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Eunice M. Kohara, Solly Elmann, Cindy Calderon, Todd Shepler, Roman Shinder; Intraoperative Povidone-Iodine Irrigation During Drainage of Suspected MRSA periocular abscesses in the Office Setting. Invest. Ophthalmol. Vis. Sci. 2012;53(14):1454.
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There are numerous strategies used to combat skin and soft tissue infections including topical and systemic antibiotics, and various antiseptic agents such as hydrogen peroxide and povidone-iodine1. Bactericidal efficacy of povidone-iodine against MRSA was previously demonstrated by Haely et al2 and Sakuragi et al3. There have been no studies to date on the use of povidone-iodine against MRSA infections. We have recently shown a high percentage of periocular abscesses following brow epilation caused by MRSA4. Such abscesses are typically drained in the office setting where intraoperative antibiotics are not readily available. As such this study describes the intraoperative use of povidone-iodine irrigation within the incised periocular abscess cavity in patients presenting with abscess following brow epilation.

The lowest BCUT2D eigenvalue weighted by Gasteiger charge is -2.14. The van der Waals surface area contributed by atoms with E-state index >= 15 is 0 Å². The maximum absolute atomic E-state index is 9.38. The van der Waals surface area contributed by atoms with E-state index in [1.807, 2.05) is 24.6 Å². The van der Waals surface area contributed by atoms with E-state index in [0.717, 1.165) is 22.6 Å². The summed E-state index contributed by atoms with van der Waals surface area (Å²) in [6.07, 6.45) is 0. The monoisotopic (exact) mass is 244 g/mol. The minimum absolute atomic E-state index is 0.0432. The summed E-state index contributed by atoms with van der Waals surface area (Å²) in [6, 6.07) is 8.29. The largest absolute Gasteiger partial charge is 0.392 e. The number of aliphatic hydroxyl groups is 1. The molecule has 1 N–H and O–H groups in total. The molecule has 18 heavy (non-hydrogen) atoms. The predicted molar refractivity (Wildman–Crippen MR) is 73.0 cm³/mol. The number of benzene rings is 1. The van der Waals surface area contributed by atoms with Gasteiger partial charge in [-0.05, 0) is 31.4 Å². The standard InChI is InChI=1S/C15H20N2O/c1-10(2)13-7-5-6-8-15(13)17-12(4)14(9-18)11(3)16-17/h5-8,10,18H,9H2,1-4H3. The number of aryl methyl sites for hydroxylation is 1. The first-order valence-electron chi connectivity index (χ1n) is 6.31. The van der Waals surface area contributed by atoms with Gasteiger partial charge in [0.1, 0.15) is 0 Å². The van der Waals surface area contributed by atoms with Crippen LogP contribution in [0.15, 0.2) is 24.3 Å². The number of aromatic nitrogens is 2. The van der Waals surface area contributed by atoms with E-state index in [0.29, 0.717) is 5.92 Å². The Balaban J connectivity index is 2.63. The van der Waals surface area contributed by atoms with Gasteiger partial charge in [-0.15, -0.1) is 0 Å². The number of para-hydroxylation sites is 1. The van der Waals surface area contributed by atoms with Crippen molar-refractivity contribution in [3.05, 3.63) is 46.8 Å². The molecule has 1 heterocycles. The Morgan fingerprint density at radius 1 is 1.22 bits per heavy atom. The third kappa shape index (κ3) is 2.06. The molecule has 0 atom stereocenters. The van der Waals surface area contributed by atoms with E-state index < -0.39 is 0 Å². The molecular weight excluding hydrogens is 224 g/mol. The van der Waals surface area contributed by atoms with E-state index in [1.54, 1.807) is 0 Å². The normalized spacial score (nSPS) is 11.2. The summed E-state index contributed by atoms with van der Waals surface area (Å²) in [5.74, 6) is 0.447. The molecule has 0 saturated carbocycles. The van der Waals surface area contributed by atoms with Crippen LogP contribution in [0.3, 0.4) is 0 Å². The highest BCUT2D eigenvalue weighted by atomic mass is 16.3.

Charts of 24 patients who were treated with intraoperative 10% povidone-iodine irrigation during incision and drainage of periocular abscess temporally related to brow epilation were reviewed.
24 females with a median age of 30 years (range 12 - 73) were referred for oculoplastic consultation of a periocular abscess temporally associated with brow epilation. Diagnosis was confirmed by clinical examination, and in some cases orbital CT. Treatment in all cases consisted of abscess drainage with irrigation of 10% povidone-iodine, and postoperative oral antibiotics for 1 week. All cases resolved at 1 month follow up without any patients developing orbital cellulitis (Fig 1 & 2).
As the incidence of MRSA-related infections continues to rise, it is vital to implement treatment strategies against MRSA to preserve patient health while not breeding further antibiotic resistance. Use of povidone-iodine irrigation during drainage of periocular abscesses suspected of harboring MRSA in the office setting represents a safe and effective treatment strategy in such patients. This technique may prove efficacious in the treatment of MRSA suspected abscesses at other anatomic locations, and future studies may elucidate this hypothesis.
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